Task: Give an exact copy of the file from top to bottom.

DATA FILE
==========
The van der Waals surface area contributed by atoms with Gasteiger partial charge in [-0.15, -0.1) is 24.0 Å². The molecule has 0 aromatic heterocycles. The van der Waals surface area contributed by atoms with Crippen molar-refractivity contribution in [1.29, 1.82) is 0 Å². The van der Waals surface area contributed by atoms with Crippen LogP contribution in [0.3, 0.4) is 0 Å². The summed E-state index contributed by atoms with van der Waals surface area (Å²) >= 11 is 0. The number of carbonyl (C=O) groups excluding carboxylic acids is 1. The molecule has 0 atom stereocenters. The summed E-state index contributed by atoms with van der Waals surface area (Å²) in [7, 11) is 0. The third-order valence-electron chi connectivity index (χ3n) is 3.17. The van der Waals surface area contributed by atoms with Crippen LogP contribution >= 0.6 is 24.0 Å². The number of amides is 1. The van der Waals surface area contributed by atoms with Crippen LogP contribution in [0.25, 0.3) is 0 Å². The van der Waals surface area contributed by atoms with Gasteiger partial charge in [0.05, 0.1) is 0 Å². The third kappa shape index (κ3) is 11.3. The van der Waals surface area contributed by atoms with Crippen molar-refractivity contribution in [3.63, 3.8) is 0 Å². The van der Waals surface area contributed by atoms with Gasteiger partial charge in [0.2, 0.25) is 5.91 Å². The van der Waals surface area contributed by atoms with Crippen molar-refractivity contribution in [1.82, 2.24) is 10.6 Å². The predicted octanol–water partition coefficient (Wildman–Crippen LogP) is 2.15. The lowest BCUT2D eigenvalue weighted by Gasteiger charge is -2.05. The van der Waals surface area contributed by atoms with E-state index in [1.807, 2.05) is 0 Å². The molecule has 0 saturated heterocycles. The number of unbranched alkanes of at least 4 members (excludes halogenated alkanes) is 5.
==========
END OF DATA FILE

The van der Waals surface area contributed by atoms with Gasteiger partial charge in [-0.15, -0.1) is 24.0 Å². The molecule has 0 aromatic heterocycles. The van der Waals surface area contributed by atoms with Crippen molar-refractivity contribution in [1.29, 1.82) is 0 Å². The van der Waals surface area contributed by atoms with Crippen LogP contribution in [0.3, 0.4) is 0 Å². The summed E-state index contributed by atoms with van der Waals surface area (Å²) >= 11 is 0. The number of carbonyl (C=O) groups excluding carboxylic acids is 1. The molecule has 0 atom stereocenters. The summed E-state index contributed by atoms with van der Waals surface area (Å²) in [7, 11) is 0. The third-order valence-electron chi connectivity index (χ3n) is 3.17. The van der Waals surface area contributed by atoms with Crippen LogP contribution >= 0.6 is 24.0 Å². The number of amides is 1. The van der Waals surface area contributed by atoms with Crippen LogP contribution in [0.25, 0.3) is 0 Å². The van der Waals surface area contributed by atoms with Gasteiger partial charge in [0.05, 0.1) is 0 Å². The third kappa shape index (κ3) is 11.3. The van der Waals surface area contributed by atoms with Crippen molar-refractivity contribution in [3.63, 3.8) is 0 Å². The van der Waals surface area contributed by atoms with Gasteiger partial charge in [0.2, 0.25) is 5.91 Å². The van der Waals surface area contributed by atoms with Crippen molar-refractivity contribution in [1.82, 2.24) is 10.6 Å². The predicted octanol–water partition coefficient (Wildman–Crippen LogP) is 2.15. The lowest BCUT2D eigenvalue weighted by Gasteiger charge is -2.05. The van der Waals surface area contributed by atoms with E-state index in [1.807, 2.05) is 0 Å². The molecule has 0 saturated heterocycles. The number of unbranched alkanes of at least 4 members (excludes halogenated alkanes) is 5.